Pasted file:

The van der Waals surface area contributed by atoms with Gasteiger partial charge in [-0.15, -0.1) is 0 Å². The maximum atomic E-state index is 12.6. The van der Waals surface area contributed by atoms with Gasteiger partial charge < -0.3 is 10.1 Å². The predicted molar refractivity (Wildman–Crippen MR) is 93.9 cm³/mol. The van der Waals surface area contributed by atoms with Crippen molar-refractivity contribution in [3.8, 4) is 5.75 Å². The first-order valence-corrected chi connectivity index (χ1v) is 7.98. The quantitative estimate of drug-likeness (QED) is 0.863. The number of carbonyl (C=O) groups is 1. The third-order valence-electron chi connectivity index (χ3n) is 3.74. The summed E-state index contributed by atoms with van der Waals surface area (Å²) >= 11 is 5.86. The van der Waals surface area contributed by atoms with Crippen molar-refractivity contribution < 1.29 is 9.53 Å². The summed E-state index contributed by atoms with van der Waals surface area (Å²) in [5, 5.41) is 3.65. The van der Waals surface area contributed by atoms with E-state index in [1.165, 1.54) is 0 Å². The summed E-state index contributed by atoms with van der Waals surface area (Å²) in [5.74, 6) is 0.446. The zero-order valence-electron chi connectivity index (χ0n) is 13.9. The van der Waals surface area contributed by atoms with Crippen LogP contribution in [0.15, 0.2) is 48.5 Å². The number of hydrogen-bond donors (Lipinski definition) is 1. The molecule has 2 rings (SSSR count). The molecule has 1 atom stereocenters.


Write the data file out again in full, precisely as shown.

The van der Waals surface area contributed by atoms with Gasteiger partial charge in [-0.15, -0.1) is 0 Å². The maximum atomic E-state index is 12.6. The van der Waals surface area contributed by atoms with Gasteiger partial charge < -0.3 is 10.1 Å². The predicted molar refractivity (Wildman–Crippen MR) is 93.9 cm³/mol. The van der Waals surface area contributed by atoms with Crippen molar-refractivity contribution in [3.8, 4) is 5.75 Å². The first-order valence-corrected chi connectivity index (χ1v) is 7.98. The quantitative estimate of drug-likeness (QED) is 0.863. The number of carbonyl (C=O) groups is 1. The third-order valence-electron chi connectivity index (χ3n) is 3.74. The summed E-state index contributed by atoms with van der Waals surface area (Å²) >= 11 is 5.86. The van der Waals surface area contributed by atoms with Crippen molar-refractivity contribution < 1.29 is 9.53 Å². The summed E-state index contributed by atoms with van der Waals surface area (Å²) in [5, 5.41) is 3.65. The van der Waals surface area contributed by atoms with E-state index in [1.165, 1.54) is 0 Å². The summed E-state index contributed by atoms with van der Waals surface area (Å²) in [5.74, 6) is 0.446. The zero-order valence-electron chi connectivity index (χ0n) is 13.9. The van der Waals surface area contributed by atoms with Crippen LogP contribution in [0.15, 0.2) is 48.5 Å². The number of hydrogen-bond donors (Lipinski definition) is 1. The molecule has 2 rings (SSSR count). The molecule has 1 atom stereocenters.